So keep load time in mind when designing your emails. Stick to a reasonable length, use images sparingly, and check image size for the ones you do use. By limiting the length of your emails, you’ll also reduce the chances of your message being clipped.
What about interactive email content? It’s true, users expect interactive functionality. But try to avoid “too much” of a good thing. Opt for one or two interactive elements, instead of three or five. You’ll increase your chances of getting your emails read. And your emails won’t be too overwhelming either.
4. Use text and images, not image-based text.
There are several problems with putting text on images and using those images as the content of your email. Accessibility, for one. Two, on smaller screens, image-based text may become illegible. Plus, some email clients block images by default.
Image-heavy emails may also be slow to load, or fail to load altogether. All this means your subscribers may never see your message. Instead, use text for the main body of your message and add images that complement your content.
5. Link to mobile-friendly websites.
Think through the entire email experience. If a subscriber clicks through to a site that’s not mobile-friendly, chances are they’ll think twice about engaging with your emails in the future. They may even unsubscribe.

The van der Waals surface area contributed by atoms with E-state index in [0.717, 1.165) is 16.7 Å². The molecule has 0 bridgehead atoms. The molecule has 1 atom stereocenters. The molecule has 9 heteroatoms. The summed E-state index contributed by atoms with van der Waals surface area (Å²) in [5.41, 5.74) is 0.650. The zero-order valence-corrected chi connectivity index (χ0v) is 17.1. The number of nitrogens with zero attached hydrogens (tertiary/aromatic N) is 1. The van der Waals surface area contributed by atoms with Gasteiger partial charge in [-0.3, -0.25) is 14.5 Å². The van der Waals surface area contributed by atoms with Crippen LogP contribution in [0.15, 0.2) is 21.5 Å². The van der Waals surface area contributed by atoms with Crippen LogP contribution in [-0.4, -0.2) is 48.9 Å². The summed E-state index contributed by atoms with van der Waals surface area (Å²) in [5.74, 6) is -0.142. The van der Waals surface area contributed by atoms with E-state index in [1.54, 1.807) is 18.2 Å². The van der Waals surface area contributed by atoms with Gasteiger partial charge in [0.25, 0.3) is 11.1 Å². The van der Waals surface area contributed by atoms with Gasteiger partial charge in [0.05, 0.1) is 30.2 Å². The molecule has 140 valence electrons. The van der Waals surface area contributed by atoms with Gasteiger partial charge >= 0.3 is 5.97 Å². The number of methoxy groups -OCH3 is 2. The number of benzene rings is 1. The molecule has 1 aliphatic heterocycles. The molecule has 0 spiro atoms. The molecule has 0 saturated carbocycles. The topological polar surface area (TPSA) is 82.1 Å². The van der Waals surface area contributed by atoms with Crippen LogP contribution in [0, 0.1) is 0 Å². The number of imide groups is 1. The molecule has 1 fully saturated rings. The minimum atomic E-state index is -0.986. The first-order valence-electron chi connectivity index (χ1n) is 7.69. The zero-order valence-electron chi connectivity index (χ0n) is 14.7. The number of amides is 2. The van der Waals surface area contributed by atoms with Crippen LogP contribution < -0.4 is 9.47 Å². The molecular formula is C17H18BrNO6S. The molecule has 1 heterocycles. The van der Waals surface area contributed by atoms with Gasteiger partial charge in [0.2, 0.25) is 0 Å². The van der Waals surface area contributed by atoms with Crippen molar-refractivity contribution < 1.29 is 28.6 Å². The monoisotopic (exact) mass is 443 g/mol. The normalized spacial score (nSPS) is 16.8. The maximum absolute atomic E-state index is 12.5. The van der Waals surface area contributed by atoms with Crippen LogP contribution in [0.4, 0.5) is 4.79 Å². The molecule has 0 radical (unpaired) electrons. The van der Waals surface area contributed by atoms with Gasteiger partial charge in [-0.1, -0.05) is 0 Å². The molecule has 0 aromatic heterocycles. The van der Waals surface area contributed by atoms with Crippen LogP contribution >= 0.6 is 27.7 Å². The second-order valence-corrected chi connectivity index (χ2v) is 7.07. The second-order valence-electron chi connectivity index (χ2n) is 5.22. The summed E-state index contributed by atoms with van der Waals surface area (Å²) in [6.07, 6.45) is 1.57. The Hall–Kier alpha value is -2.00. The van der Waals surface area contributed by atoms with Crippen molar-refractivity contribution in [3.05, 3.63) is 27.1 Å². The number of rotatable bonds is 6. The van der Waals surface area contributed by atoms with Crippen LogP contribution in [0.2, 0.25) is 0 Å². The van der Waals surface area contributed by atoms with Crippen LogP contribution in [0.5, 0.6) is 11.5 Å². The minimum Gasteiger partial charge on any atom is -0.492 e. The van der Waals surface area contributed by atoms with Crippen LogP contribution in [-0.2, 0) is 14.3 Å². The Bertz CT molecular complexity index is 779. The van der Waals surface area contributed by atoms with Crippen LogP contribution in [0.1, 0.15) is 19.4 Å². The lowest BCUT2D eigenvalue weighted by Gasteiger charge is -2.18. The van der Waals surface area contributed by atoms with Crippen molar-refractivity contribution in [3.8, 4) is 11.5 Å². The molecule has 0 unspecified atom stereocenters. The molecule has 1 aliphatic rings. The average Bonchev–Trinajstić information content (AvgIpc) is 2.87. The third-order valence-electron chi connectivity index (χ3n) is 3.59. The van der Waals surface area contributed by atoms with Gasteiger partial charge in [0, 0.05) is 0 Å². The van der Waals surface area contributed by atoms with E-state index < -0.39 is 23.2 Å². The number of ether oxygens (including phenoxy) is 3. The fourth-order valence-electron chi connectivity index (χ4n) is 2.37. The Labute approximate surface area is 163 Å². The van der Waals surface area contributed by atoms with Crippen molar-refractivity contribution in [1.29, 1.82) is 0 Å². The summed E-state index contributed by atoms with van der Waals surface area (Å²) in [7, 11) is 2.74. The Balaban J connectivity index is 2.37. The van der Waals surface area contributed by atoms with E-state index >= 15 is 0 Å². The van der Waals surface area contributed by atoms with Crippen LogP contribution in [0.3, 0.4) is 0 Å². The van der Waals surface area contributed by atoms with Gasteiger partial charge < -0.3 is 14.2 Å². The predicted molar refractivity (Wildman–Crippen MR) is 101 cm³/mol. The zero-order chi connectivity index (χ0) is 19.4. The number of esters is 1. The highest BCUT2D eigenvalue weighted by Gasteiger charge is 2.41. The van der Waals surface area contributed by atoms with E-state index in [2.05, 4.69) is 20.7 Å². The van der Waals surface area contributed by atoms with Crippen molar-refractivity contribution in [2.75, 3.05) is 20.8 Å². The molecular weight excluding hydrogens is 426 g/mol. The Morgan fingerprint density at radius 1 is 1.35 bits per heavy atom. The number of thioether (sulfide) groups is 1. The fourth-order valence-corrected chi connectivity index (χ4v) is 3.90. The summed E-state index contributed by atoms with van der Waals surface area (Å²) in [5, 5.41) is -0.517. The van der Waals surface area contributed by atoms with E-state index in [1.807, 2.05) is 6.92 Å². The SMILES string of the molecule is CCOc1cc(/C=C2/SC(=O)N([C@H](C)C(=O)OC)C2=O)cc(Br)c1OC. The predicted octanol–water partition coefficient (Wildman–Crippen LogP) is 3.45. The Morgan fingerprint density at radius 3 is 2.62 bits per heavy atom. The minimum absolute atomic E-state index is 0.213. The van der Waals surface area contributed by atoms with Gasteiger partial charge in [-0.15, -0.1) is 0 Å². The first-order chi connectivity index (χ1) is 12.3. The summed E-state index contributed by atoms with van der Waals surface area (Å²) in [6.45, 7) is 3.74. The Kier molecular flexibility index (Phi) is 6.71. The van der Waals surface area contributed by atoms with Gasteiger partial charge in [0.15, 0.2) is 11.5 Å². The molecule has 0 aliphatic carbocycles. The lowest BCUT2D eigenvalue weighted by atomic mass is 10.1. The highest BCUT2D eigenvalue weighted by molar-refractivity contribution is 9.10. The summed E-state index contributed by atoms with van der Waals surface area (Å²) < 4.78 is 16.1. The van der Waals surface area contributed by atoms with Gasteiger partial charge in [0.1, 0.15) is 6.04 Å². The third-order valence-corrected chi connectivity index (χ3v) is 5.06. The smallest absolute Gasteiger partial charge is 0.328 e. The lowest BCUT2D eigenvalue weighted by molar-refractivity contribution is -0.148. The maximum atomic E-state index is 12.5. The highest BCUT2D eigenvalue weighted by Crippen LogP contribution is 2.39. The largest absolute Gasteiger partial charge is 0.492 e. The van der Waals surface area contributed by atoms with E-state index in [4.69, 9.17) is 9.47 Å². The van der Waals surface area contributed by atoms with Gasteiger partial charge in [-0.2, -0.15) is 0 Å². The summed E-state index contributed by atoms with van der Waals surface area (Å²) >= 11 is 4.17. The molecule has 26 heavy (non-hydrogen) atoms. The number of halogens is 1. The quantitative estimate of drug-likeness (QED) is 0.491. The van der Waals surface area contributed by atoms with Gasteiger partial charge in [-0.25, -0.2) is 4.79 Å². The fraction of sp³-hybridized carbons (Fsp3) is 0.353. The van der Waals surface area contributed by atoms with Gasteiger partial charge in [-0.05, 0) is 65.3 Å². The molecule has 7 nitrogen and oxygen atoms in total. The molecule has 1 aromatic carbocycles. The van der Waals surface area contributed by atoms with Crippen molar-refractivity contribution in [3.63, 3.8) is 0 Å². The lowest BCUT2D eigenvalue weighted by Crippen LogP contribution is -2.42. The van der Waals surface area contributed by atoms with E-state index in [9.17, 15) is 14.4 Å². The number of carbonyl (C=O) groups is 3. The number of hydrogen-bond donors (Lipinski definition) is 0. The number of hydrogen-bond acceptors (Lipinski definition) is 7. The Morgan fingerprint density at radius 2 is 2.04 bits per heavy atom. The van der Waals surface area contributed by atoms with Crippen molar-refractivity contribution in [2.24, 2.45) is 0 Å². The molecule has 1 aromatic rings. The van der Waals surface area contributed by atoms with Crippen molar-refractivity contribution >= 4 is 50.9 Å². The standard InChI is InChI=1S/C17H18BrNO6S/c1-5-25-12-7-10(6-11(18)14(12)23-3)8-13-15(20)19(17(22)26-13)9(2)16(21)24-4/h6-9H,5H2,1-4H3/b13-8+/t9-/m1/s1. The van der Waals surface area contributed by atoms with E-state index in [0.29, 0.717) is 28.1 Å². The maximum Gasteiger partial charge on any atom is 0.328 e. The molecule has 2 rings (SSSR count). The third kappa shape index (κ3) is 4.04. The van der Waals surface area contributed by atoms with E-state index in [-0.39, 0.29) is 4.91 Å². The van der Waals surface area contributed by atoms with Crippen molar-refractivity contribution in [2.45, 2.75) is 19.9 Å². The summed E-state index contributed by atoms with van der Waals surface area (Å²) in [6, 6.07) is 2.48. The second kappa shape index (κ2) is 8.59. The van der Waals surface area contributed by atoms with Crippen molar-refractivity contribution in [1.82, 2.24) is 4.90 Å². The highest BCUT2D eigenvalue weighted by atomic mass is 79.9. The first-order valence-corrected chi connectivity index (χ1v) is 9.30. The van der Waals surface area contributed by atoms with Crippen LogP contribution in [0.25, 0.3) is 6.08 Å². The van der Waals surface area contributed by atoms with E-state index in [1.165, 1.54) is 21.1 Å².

Make sure the sites you link to load quickly, look good, and provide an overall positive experience on mobile. Otherwise, all your efforts to design mobile-friendly emails will be for naught!
Bonus tip: Make the most of your subject line and preheader.
Your subject line and preheader text are responsible for drawing subscribers in. So you’ll want to optimize these elements for mobile too. Depending on their mobile email client, subscribers may see anywhere from 33 to 43 characters.
To avoid having your subject line cut off, stick to 30 characters or less. If you have to exceed this character count, be sure to put your important information first.
But remember, you also have your preheader text to work with. You have a little more leeway here. Mobile devices display on average 35 to 50 characters. Use this space to elaborate on your subject line, add personalization, and seal the deal.
Test, before you hit send
Followed all the guidelines above? There’s one last step before you hit send…
Testing. For every email you send, device testing should be a non-negotiable part of your workflow. That includes marketing email campaigns and transactional email templates.
Testing is the best way to ensure your content will render properly, whether your customer uses an Android, iPhone, or Google Pixel.
How can Dyspatch help?
I’m glad you asked!
When you create templates in the Dyspatch email builder, they’re mobile-friendly and responsive by default. It’s all thanks to the Dyspatch Markup Language (DML). Think of it as our “secret sauce” for responsive emails that never break.
With integrated Litmus testing, you can also preview what your template will look like across hundreds of devices, email clients like Gmail and Apple, and even in dark mode. So no matter where or how your subscribers view your emails, they see what you want them to see.
And you can send with confidence to every device, every time.
Originally published: March, 2018. Last updated: June, 2021.
An edited version of this article originally appeared on MarTech Advisor.